The Importance of Eating Together as a Family

Eating together is something most families aim to do. But let’s be honest: there’s the idea of a happy family meal, and then there’s actual reality.

Perhaps you have a picky eater (who is less than thrilled with the meal you’ve slaved over), or a hangry tween (that awful combo of hungry and over-tired), or worse still: a moody teen. Whoever you find around your table, here’s how to season your mealtime conversation so that it’s a little less stressful and a lot more fun:

Add a pot of questions to your table.

This simple addition to our dinners has really transformed them. Instead of getting stuck in the same rut of asking the same questions every evening, or having one person (the most talkative child) hog all the talk time, each of us having a turn to pick out our own question and answer it has allowed us to learn new things about one another and laugh a lot more in the process too.

Here’s how it works: as everyone is finishing off their meal, we whip out our pot of questions (we use a jar) and everyone gets to dip their hand in and choose their own question to answer.

The little ones need us to read their questions for them, but they’re just as excited to answer and contribute to what’s become the highlight of our meals together.

What questions to ask you ask? Good question! My hubby and I spent hours brainstorming, scouring the Internet and asking loads of our friends for ideas. The result: a list of no less than 250 questions to get everyone at the table really talking.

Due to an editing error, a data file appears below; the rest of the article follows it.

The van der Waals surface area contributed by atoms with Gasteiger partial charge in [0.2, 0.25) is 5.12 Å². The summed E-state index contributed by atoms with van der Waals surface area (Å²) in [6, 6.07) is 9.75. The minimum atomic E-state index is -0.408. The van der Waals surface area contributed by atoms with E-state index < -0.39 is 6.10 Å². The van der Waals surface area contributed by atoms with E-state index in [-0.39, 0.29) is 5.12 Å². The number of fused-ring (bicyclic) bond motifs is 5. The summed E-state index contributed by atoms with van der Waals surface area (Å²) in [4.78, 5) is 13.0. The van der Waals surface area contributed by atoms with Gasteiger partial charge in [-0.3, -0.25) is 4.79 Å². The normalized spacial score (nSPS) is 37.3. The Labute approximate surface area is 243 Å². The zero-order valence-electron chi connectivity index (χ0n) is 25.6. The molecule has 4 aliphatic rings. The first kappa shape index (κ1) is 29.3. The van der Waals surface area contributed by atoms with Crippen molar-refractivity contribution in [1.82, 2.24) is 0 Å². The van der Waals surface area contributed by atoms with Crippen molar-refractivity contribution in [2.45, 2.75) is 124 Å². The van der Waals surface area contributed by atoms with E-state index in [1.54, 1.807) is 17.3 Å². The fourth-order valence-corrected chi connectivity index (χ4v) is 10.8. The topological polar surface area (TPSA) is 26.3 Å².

These aren’t just any questions, they’re the tried-and-tested best kind of questions – the kind that every age (from preschooler to grandparent) can enjoy answering. Not just fun to answer, they draw out incredible insights and reflections from everyone and help us to understand each other better whilst also coaching our kids on how to speak and listen better.

Instead of scratching your head and coming up with your own list, you’re welcome to start with ours. Click here for a free print-ready version.

Here are 3 different ways to use this list…

  1. Print it out, cut each question out separately and get each person to choose one from the ‘question jar’. Then go in a circle, as each person reads and answers their question. If they can’t read (like most people in my house) then read it for them. If the level of comprehension is too high, you may need to paraphrase it.
  2. If you don’t have the time or inclination to print them out, keep the list on your phone and ask each person to pick any number from 1-252. After they’ve randomly chosen a number, read out the correlated question. This might work well for older kids, but we’ve found our younger kids love fishing around in an actual jar with their actual sticky hands for their own actual, tangible question. Each to their own!
  3. Instead of everyone choosing their own question, from time to time, select the same question for everyone to answer.

One final disclaimer: having these questions has been a real bonus, but they haven’t magically eliminated all dinnertime drama from our lives… we still have a picky eater and there’s often a handful of hangry others too. With 5 young kids (4 of them boys) taking up the majority of the space around our table, the percentage of times a question is answered with a good flush of toilet humor is uncomfortably high.

But the times we have gotten it right, and everyone remains fully-clothed, in control of their emotions, listening to one another and offering engaging answers, makes it all worthwhile.

Remember Mums and dads, the goal is not perfection but slow progress in the right direction. So here’s to happier meals together, with more memories made in the midst of the ordinary moments of family life.

Written by: Julie Williams – Lifestyle Editor